|Publication number||US4904968 A|
|Application number||US 07/334,827|
|Publication date||Feb 27, 1990|
|Filing date||Apr 7, 1989|
|Priority date||Apr 7, 1989|
|Also published as||DE69002986D1, DE69002986T2, EP0391527A1, EP0391527B1|
|Publication number||07334827, 334827, US 4904968 A, US 4904968A, US-A-4904968, US4904968 A, US4904968A|
|Inventors||John G. Theus|
|Original Assignee||Tektronix, Inc.|
|Export Citation||BiBTeX, EndNote, RefMan|
|Patent Citations (3), Referenced by (39), Classifications (17), Legal Events (6)|
|External Links: USPTO, USPTO Assignment, Espacenet|
The present invention relates to a circuit board wherein devices having current levels substantially higher than other devices are isolated to reduce signal distortion.
In a computer, a backplane comprises a computer bus for transmitting signals between circuit boards coupled to the backplane by connectors and a backplane ground for diverting ground currents on the individual circuit boards to an external ground. The individual circuit boards typically comprise I/O devices, and logic devices configured to perform some function on the signals on the bus, e.g. a video board, a processor board, or an I/O board. The signals sent to the I/O devices from the bus have current levels substantially higher than the current levels associated with logic devices on the board.
In very high speed bus systems, these relatively high currents flowing between the I/O devices and the backplane through the connector may induce enough distortion in the signal currents on the board to render the board inoperable. The distortion may be caused by crosstalk between the ground currents of the I/O devices and the signal currents in the logic circuitry, and by noise generated in the signal traces connecting the I/O devices to the connector as a result of inductance in the signal traces or a characteristic impedance mismatch. Therefore, the I/O devices are physically and electrically isolated from the logic devices to reduce signal distortion caused by crosstalk and noise in the signal traces.
Generally, the I/O devices are connected through signal traces in such a manner that current loops formed by the signal terminal and ground terminal on the I/O devices in contact with the signal and ground pins on the connector have a short path length and a minimal amount of inductance. Additionally, the ground currents of the I/O devices are desirably returned directly to the ground pins on the connector whereas the ground terminals of the logic devices connect through the board to a ground plane on the bottom of the board which is in electrical contact with the ground pins of the connector.
In a typical circuit board 10, as shown in FIG. 1, a number of surface mounted devices including logic devices 12 having ground terminals 46 and signal terminals 48, and input/output (I/O) devices 14 having ground terminals 50 and signal terminals 52, are surface mounted on pads 16 disposed on insulating board 18. The logic devices receive signals from the I/O devices, process the signals, and send them back to the I/O devices, while the I/O devices interact with the logic devices, and send and receive signals from off the circuit board, e.g. from the computer bus. The current levels of the signals passed between the I/O devices and the computer bus are substantially higher than the current levels involving the logic devices. A signal plane 20 on the surface of insulating board 18 includes mounting pads 16 and signal traces 22 connected to the device terminal through the pads.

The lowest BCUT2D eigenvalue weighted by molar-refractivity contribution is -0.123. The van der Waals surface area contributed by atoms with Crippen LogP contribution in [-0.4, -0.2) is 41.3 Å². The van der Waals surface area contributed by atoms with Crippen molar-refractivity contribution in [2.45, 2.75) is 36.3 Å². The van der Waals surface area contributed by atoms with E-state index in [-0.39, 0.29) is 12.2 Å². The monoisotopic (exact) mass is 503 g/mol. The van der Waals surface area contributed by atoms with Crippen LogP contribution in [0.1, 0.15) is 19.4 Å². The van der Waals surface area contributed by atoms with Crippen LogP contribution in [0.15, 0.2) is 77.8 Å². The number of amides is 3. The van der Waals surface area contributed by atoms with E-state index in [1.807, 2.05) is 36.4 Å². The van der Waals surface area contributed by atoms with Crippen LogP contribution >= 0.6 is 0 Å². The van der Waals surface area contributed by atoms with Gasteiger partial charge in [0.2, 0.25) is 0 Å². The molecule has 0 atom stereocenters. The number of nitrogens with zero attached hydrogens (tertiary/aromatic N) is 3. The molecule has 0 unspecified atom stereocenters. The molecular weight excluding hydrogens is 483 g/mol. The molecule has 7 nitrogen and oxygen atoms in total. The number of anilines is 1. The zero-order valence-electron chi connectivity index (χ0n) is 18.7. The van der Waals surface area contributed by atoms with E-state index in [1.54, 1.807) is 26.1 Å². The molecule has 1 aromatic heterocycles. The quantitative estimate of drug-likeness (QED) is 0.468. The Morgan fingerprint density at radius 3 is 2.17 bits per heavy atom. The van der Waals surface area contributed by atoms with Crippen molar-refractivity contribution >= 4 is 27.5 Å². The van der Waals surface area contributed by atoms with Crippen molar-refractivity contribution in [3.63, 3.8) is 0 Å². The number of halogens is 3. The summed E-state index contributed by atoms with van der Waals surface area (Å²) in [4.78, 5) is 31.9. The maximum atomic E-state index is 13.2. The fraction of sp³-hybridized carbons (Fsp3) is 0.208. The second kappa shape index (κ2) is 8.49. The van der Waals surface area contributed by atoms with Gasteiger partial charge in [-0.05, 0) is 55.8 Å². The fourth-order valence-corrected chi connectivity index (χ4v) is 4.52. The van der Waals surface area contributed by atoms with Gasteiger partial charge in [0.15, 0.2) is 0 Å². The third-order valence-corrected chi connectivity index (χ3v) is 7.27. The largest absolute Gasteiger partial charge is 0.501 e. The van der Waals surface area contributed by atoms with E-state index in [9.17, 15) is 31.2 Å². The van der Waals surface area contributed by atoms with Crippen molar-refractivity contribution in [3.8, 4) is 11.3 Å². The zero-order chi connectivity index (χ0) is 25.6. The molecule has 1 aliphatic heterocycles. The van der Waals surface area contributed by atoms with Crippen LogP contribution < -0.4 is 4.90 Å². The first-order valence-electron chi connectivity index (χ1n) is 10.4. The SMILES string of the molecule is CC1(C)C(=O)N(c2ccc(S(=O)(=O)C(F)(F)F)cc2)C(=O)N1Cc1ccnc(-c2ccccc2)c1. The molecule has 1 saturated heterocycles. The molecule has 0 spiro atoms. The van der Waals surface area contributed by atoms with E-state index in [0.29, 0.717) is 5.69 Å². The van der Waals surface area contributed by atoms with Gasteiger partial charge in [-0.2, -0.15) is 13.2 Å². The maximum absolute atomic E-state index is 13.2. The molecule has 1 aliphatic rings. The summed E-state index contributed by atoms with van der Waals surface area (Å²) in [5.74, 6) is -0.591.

A signal plane 24 comprising signal traces 26 running parallel to each other lies below insulating board 18, separated by a layer of insulation 28 from a signal plane 30 also comprising signal traces 32 running parallel to each other but perpendicular to signal traces 26. An insulating board 34 is disposed below signal plane 30, the latter being provided with a copper ground plane 36 formed on its bottom surface.
Male connector 38 having ground pins 40 and signal pins 42 is mounted on the surface of insulating board 18, wherein ground pins 40 extend through the insulating boards and contact the ground plane 36, while signal pins 42 extend through the insulating boards and contact signal traces 26 and 32. A plurality of vias 44 are routed through the insulating boards connecting the signal traces 22, 26 and 32 to each other, and connecting the ground terminals of the logic devices to the ground plane. Signal traces 47 in signal plane 20 couple the ground terminals of the I/O devices to the ground pins 40 of connector 38.